The entire idea that the top 1% is some monolithic political force that has some kind of comprehensive plan is ridiculous. Just like every demographic group, the wealthy have a wide variety of political views. There is no Simpsons style board meeting where the top 1% all get together and come up with a secret plan to fool the poor. 

 

Oh my god you moron. No one is claiming a conspiracy. CLIMATE, you have enough like minded people doing the same types of things there does not have to be a conspiracy. It is monkey see monkey do.

 

If we were talking about a climate of mostly COSTCOs and Nick Hanours and MOO CLUCK MOO, this country would not be in the mess it is in. But what we have is a climate of mostly Wall Marts and McDonnalds who do not give a shit about their workers.

 

To say the 1% in it's current climate gives a shit about the people that make them rich is laughable and sad at the same time. But no one is claiming secret decoder rings and I am not wearing a tin foil hat.

 

Higher wages  will not hurt big business. Being able to pay bills off of ONE 40 hour a week job WILL NOT hurt big business. Having a health care system that doesn't bankrupt workers WILL NOT hurt big business.

 

Improving living standards benefits everyone. But the business model of most at the top is a race to the bottom, which is dominating most business thought. We've put up with this shit for 30 years and all it has done is made workers work longer hours for less money while the pay has not kept up with cost of living.

 

Now you can update your mindset like Nick and COSTCO and be on the right side of history, or you can continue your Ayn Rand economic crap.

It is also not a lie to say people donate money to political campaigns. Who has more of an ability to do that? The Koch Brothers or a dishwasher like me? No conspiracy, just a fact.

No the top is not monolithic, I just mentioned the few businesses, and rich individuals  that DO try to set the right tone which other businesses should follow but dont. Do you hate it when a mere dishwasher quotes rich people and businesses he likes?

 

 

 

 

 

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Brian37 wrote:Beyond Saving

Brian37 wrote:

Beyond Saving wrote:

 The entire idea that the top 1% is some monolithic political force that has some kind of comprehensive plan is ridiculous. Just like every demographic group, the wealthy have a wide variety of political views. There is no Simpsons style board meeting where the top 1% all get together and come up with a secret plan to fool the poor.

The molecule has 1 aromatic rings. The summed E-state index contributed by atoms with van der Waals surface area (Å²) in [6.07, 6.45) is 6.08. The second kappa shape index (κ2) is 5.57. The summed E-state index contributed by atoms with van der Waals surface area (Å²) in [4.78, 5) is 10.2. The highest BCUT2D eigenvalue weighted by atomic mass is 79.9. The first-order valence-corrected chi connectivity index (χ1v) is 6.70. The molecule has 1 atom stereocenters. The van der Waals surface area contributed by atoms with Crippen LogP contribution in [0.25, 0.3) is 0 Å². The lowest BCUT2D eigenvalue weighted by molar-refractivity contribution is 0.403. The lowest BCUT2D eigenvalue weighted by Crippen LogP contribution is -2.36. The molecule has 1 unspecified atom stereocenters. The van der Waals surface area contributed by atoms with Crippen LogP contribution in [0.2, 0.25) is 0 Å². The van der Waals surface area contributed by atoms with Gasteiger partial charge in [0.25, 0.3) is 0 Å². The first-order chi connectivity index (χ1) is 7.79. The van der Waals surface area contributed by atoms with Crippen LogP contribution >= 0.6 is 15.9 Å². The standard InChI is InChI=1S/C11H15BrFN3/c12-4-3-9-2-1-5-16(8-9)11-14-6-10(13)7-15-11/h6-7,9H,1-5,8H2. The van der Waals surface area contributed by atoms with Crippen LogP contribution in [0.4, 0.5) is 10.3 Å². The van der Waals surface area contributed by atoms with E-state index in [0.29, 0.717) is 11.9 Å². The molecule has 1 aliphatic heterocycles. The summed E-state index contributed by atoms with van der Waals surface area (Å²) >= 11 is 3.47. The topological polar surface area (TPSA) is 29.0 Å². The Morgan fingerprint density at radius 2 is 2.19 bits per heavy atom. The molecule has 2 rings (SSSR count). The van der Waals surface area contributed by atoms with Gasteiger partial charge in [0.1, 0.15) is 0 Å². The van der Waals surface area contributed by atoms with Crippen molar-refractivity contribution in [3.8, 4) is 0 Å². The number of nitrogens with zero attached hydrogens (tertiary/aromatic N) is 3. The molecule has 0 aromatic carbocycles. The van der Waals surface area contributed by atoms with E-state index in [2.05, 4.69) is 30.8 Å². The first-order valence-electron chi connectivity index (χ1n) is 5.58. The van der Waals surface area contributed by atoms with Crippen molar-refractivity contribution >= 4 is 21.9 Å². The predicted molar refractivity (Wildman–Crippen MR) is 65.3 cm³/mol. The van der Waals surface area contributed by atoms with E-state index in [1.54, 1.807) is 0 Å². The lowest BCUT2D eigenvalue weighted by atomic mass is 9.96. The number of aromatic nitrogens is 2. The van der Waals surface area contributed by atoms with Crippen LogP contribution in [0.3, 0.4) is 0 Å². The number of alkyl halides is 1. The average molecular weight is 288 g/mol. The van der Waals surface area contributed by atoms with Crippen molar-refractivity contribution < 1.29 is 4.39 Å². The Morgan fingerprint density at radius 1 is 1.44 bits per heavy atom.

Oh my god you moron. No one is claiming a conspiracy. CLIMATE, you have enough like minded people doing the same types of things there does not have to be a conspiracy. It is monkey see monkey do.

You consistently state the political position of the top 1% as if it is monolithic. The reality is that the politics of the top 1% is almost split down the middle. 

 

Brian37 wrote:
 

If we were talking about a climate of mostly COSTCOs and Nick Hanours and MOO CLUCK MOO, this country would not be in the mess it is in. But what we have is a climate of mostly Wall Marts and McDonnalds who do not give a shit about their workers.

To say the 1% in it's current climate gives a shit about the people that make them rich is laughable and sad at the same time. But no one is claiming secret decoder rings and I am not wearing a tin foil hat.

Of course they don't. They give precisely as much a shit about the workers as you give about your employer. It is an inherently economic relationship, any personal feelings beyond that are incidental. There is no reason why they should give a shit. And you are a hypocrite on your moral high horse because you don't give a shit either. You work primarily for money. You buy the cheapest steak you see in the grocery store, you don't give a shit that by buying the cheapest stake, some farmer somewhere is making less profit. And there is no reason why you should.  

 

Brian37 wrote:

Higher wages  will not hurt big business. Being able to pay bills off of ONE 40 hour a week job WILL NOT hurt big business. Having a health care system that doesn't bankrupt workers WILL NOT hurt big business.

 

No, higher wages don't hurt business if they are higher everywhere. Higher wages hurt unskilled and uneducated workers who find that their jobs are no longer available and then go to the store to find that products are more expensive. In short, minimum wages harm the very people you claim to want to help. 

 

Brian37 wrote:

Improving living standards benefits everyone. But the business model of most at the top is a race to the bottom, which is dominating most business thought. We've put up with this shit for 30 years and all it has done is made workers work longer hours for less money while the pay has not kept up with cost of living.

If it is a race to the bottom, why are we at the top?

And no, working hours are not longer now than they were 30 years ago. Last year, the average amount worked was 1790 hours, in 1980 the average amount worked was 1813 hours. The year we worked the most was 1849 hours in 1989. These stats only include workers, so people who are laid off or unemployed do not play a role. Nor is it true that wages haven't kept pace with the cost of living. In 1990 (the earliest year that is conveniently available, I'm not bothering searching for older data because I know you won't pay attention to facts) the average worker made $42,285 in 2011 dollars. In 2011 that number was $54,450 so the average person is about 28% richer today in real purchasing power than in 1990. That is why poor people today have smart phones, internet access, cable tv, air conditioning and all sorts of extras that make life more comfortable. It is only recently that wages have fallen.